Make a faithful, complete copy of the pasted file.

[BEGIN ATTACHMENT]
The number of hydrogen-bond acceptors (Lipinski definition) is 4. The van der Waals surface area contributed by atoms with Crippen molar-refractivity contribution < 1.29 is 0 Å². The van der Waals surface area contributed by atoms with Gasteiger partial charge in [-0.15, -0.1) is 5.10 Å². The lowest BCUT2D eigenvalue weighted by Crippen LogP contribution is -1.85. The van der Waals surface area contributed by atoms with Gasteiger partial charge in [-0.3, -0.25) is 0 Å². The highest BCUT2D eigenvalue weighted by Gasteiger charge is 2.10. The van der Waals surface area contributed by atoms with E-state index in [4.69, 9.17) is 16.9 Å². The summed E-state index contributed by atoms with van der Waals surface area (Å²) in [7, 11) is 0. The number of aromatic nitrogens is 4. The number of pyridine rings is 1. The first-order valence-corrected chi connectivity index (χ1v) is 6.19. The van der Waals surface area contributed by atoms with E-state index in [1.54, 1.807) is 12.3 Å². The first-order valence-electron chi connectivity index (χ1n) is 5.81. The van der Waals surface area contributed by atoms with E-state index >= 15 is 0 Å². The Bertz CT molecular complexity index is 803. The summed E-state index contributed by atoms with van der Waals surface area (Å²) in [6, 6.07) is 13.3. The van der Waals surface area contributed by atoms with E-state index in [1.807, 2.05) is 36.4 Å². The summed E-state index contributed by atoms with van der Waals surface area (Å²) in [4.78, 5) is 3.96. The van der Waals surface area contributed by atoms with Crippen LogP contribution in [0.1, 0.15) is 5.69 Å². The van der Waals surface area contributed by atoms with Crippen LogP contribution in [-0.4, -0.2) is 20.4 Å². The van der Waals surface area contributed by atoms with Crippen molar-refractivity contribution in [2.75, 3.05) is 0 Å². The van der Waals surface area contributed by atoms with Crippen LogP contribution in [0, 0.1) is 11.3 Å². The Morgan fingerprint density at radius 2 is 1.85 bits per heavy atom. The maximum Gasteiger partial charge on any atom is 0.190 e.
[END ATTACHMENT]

The number of hydrogen-bond acceptors (Lipinski definition) is 4. The van der Waals surface area contributed by atoms with Crippen molar-refractivity contribution < 1.29 is 0 Å². The van der Waals surface area contributed by atoms with Gasteiger partial charge in [-0.15, -0.1) is 5.10 Å². The lowest BCUT2D eigenvalue weighted by Crippen LogP contribution is -1.85. The van der Waals surface area contributed by atoms with Gasteiger partial charge in [-0.3, -0.25) is 0 Å². The highest BCUT2D eigenvalue weighted by Gasteiger charge is 2.10. The van der Waals surface area contributed by atoms with E-state index in [4.69, 9.17) is 16.9 Å². The summed E-state index contributed by atoms with van der Waals surface area (Å²) in [7, 11) is 0. The number of aromatic nitrogens is 4. The number of pyridine rings is 1. The first-order valence-corrected chi connectivity index (χ1v) is 6.19. The van der Waals surface area contributed by atoms with E-state index in [1.54, 1.807) is 12.3 Å². The first-order valence-electron chi connectivity index (χ1n) is 5.81. The van der Waals surface area contributed by atoms with E-state index >= 15 is 0 Å². The Bertz CT molecular complexity index is 803. The summed E-state index contributed by atoms with van der Waals surface area (Å²) in [6, 6.07) is 13.3. The van der Waals surface area contributed by atoms with E-state index in [1.807, 2.05) is 36.4 Å². The summed E-state index contributed by atoms with van der Waals surface area (Å²) in [4.78, 5) is 3.96. The van der Waals surface area contributed by atoms with Crippen LogP contribution in [0.1, 0.15) is 5.69 Å². The van der Waals surface area contributed by atoms with Crippen LogP contribution in [-0.4, -0.2) is 20.4 Å². The van der Waals surface area contributed by atoms with Crippen molar-refractivity contribution in [2.75, 3.05) is 0 Å². The van der Waals surface area contributed by atoms with Crippen LogP contribution in [0, 0.1) is 11.3 Å². The Morgan fingerprint density at radius 2 is 1.85 bits per heavy atom. The maximum Gasteiger partial charge on any atom is 0.190 e.